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Sunday, June 10 marked a huge first for Izzie’s Pond: we opened our doors to the public for the very first time! The event was a huge success, with more than 300 visitors over a four-hour afternoon block.

A crowd of people stands at a fence, admiring rescued farm animals

Image credit: Brian Carver

Visitors were able to:

  • meet the goats in their pasture
  • hear about our nonreleasable ambassador raccoon, grey fox, and skunk
  • see the nonreleasable raccoons play in their pen
  • talk with volunteers about what they do and what it’s like
  • purchase animal-themed crafts and books (including some adorable paintings made by our raccoons, ducks, and chickens)
People cluster around a food truck to eat and drink.

Image credit: Brian Carver

We also had snacks, drinks, and We Got the Beets, Greenville’s first vegan/plant-based food truck available for anyone who got hungry and thirsty in the hot sun!

High time for an Open House

Over the years, many of you have learned of our operation whether you brought an animal to us that needed help, or simply saw one of our posts shared on our Facebook or Instagram accounts. Inviting the public meant that we had to be able to certify with the US Department of Agriculture that our animals are well cared for and that there would be no risk of disease or injury to human visitors.

A woman in a Rascal scooter navigates up a dirt driveway

Image credit: Brian Carver

We obtained the needed license in the nick of time — a growing operation means we need volunteers who can handle growing numbers of rabies-vector species! That means they need pre-exposure rabies vaccines, which insurance only covers post-exposure.

This Open House was for our volunteers to raise money for their vaccines. Whether you bought lemonade, ice cream and/or baked goods from the Girl Scouts, or handmade crafts from our friends at PAWS Animal Wildlife Sanctuary, your purchases made a big dent in the dollar amount needed to help our volunteers out.

Girl Scouts sell cookies to raise money

Image credit: Brian Carver

If you were there, in fact, you might have wondered why other organizations were raising money. Well, that’s easy — PAWS and Izzie’s Pond work together so seamlessly that we have several “crossover” volunteers! They are likewise in need of pre-exposure rabies vaccines, so it just made sense for them to be there with us.

Girl Scout Troop 1379 SU 636 Juniors, meanwhile, needed a project to put towards the 20 hours of service work required to earn their Bronze Award, the highest honor a Girl Scout Junior can achieve. 100% of their proceeds from the Open House came to us.

In our volunteers’ words

Two women pet a rescued emu

Image credit: Brian Carver

Volunteering at a working animal rescue can be hard, messy, smelly, and sometimes even heartbreaking work. Our Open House was an opportunity for our volunteers to see our operation through other people’s eyes!

Carrie Pergerson, who was there with her daughter, shared:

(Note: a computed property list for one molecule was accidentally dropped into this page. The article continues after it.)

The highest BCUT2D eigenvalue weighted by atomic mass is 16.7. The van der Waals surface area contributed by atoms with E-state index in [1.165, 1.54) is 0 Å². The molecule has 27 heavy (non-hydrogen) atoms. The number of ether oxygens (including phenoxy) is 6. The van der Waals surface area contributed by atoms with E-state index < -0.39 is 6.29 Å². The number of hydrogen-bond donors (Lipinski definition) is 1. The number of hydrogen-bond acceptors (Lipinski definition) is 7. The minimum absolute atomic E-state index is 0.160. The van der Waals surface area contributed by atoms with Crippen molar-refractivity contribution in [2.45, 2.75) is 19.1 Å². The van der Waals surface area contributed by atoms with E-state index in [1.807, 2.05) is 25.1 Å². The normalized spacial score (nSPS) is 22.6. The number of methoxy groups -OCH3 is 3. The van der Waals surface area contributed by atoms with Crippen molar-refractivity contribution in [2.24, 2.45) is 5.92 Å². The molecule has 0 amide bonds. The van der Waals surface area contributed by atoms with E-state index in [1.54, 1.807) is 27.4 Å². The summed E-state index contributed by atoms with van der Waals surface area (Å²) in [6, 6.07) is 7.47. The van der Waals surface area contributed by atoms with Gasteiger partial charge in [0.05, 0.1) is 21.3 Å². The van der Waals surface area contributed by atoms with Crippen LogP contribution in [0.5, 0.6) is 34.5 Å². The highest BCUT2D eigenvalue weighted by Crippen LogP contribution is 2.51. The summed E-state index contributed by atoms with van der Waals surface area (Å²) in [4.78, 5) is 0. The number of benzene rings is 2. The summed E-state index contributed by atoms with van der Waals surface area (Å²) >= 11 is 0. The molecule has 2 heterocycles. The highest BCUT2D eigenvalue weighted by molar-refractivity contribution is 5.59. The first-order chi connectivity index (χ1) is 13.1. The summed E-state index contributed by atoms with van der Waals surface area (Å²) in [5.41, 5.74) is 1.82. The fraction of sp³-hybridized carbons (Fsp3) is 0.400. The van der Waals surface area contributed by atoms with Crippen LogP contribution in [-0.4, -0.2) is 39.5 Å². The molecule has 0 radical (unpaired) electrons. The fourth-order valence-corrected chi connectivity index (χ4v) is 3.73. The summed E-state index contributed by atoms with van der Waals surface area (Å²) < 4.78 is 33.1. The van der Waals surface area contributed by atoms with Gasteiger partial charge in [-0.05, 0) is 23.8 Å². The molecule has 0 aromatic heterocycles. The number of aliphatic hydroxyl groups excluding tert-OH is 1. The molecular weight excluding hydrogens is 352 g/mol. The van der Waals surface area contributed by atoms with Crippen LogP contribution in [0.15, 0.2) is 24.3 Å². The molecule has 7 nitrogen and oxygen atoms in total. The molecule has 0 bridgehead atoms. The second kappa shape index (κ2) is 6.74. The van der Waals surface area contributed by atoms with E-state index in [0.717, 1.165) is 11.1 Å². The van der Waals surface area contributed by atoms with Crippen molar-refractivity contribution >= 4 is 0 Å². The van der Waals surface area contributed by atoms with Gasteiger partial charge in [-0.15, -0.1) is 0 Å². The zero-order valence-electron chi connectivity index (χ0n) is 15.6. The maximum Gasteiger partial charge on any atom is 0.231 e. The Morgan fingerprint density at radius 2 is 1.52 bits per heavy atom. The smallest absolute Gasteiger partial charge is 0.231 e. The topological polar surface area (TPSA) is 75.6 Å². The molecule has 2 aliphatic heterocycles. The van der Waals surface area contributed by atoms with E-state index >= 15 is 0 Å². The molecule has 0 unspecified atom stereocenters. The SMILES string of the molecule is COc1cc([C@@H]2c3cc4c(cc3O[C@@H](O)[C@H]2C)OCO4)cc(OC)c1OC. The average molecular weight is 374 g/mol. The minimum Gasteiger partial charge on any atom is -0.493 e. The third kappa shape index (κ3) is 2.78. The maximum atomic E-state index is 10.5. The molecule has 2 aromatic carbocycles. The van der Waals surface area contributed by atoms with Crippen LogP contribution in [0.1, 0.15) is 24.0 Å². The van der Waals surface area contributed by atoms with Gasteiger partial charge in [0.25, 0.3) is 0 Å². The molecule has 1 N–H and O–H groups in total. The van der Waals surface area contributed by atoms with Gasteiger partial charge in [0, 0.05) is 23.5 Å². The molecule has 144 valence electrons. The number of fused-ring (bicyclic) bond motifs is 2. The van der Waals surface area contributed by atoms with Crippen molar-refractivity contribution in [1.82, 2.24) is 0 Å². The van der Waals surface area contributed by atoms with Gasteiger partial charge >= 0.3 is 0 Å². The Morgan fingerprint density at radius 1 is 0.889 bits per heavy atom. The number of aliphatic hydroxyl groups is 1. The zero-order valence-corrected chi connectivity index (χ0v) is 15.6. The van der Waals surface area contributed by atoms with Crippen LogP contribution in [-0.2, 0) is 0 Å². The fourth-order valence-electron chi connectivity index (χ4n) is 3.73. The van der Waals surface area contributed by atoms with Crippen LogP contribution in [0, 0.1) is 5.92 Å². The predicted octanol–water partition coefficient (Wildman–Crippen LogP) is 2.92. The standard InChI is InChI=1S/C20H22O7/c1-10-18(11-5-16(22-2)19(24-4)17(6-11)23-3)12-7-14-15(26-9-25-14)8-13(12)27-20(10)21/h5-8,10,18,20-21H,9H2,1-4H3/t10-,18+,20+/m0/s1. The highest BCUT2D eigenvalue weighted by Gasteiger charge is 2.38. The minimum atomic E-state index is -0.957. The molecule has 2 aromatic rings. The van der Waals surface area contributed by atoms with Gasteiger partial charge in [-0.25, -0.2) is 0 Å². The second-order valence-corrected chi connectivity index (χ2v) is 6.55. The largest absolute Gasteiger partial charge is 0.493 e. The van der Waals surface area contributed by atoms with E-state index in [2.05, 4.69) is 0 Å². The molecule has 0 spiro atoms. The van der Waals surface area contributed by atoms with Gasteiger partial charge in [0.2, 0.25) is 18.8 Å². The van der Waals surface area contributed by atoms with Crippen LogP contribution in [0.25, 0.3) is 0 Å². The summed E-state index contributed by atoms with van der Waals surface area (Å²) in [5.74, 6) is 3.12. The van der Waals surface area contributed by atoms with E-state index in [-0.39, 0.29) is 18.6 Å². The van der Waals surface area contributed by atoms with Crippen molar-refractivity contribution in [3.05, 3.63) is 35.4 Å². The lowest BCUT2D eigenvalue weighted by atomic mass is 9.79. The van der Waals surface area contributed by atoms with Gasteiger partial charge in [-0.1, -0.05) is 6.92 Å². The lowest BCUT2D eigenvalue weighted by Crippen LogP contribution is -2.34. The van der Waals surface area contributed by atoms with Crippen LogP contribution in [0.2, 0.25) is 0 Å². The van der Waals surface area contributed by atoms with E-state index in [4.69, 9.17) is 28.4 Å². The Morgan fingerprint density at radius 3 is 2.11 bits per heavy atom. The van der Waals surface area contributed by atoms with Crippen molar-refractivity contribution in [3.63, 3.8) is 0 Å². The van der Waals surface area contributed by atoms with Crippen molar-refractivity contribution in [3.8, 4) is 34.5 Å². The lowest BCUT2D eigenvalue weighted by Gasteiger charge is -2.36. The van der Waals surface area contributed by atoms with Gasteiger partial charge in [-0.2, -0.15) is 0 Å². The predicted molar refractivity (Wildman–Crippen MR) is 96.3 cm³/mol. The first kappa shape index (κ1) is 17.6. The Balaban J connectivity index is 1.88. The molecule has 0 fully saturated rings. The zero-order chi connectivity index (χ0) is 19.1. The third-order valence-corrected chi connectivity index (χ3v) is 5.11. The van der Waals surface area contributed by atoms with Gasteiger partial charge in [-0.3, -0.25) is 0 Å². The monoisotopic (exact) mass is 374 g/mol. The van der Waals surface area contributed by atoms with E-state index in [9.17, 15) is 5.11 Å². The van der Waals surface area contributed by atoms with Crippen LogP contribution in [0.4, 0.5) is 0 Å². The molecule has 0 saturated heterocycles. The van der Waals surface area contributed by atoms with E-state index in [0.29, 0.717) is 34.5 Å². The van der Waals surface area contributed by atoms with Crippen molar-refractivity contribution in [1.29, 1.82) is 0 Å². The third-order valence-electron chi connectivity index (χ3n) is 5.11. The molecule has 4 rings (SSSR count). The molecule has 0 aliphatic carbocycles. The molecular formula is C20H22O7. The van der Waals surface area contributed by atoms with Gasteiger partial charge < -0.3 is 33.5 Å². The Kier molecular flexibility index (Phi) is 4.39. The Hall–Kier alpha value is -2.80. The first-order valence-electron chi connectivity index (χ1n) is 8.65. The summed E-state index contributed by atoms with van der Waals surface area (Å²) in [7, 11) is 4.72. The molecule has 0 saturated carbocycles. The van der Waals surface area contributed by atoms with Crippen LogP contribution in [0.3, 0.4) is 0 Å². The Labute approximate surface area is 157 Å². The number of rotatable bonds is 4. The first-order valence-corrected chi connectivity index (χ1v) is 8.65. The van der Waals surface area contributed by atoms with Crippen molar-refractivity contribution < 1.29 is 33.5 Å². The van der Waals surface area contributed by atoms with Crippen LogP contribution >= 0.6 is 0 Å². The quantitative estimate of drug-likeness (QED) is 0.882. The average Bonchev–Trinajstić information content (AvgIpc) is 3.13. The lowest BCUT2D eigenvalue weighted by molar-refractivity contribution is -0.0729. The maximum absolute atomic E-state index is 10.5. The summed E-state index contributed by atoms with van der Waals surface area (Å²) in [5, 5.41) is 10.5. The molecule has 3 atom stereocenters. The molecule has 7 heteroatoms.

It was a really great event and I overheard so many visitors say “this is amazing!”

Christa Miller, another volunteer, added:

I met a couple of people who LOVE raccoons and are very interested to volunteer… and they even live close by! Some thought that we were still in Simpsonville and were happy that we’re more convenient to them. I really enjoyed the surprise and delight on people’s faces when they glimpsed Dory or Kira for the first time.

A woman runs water from a hose into a bucket

Image credit: Brian Carver

Of course, work had to continue around the visitors. All the animals had been fed and watered that morning, but the baby raccoons, fawns, and foxes that visitors couldn’t see still needed their food. (Like human babies, they eat more frequently.) Volunteer Casondra Perez Holmes observed:

[My daughter] and I were crazy busy keeping up with the feeding of all the animals and babies, and so many people asked lots of questions as to what we were doing, how often, if the animals were nice…. we even had a few inquiries on how to volunteer! I think it was eye-opening to many that came out.

Continuing the momentum

A lot went into preparing for this open house, and will continue as we keep growing. Keeping our animals comfortable and healthy takes a lot of energy and commitment. Add to that, we want to start work soon on our long-range goals of building an infirmary for sick and injured animals, as well as our kitchen and greenhouse for sustainable living education.

What can you do to help?

  • Volunteer at our upcoming Open Volunteer Workday!
  • Spread the word about our Open Houses! We’ll be holding them once per quarter, with the next one planned for September.
  • Look for us to hold additional fundraising events around the greater Greenville area.
  • Purchase additional crafts, or simply make a donation of goods or funds.
A crowd of people rest in the shade of a barn overhang

Image credit: Brian Carver

We look forward to seeing you again soon!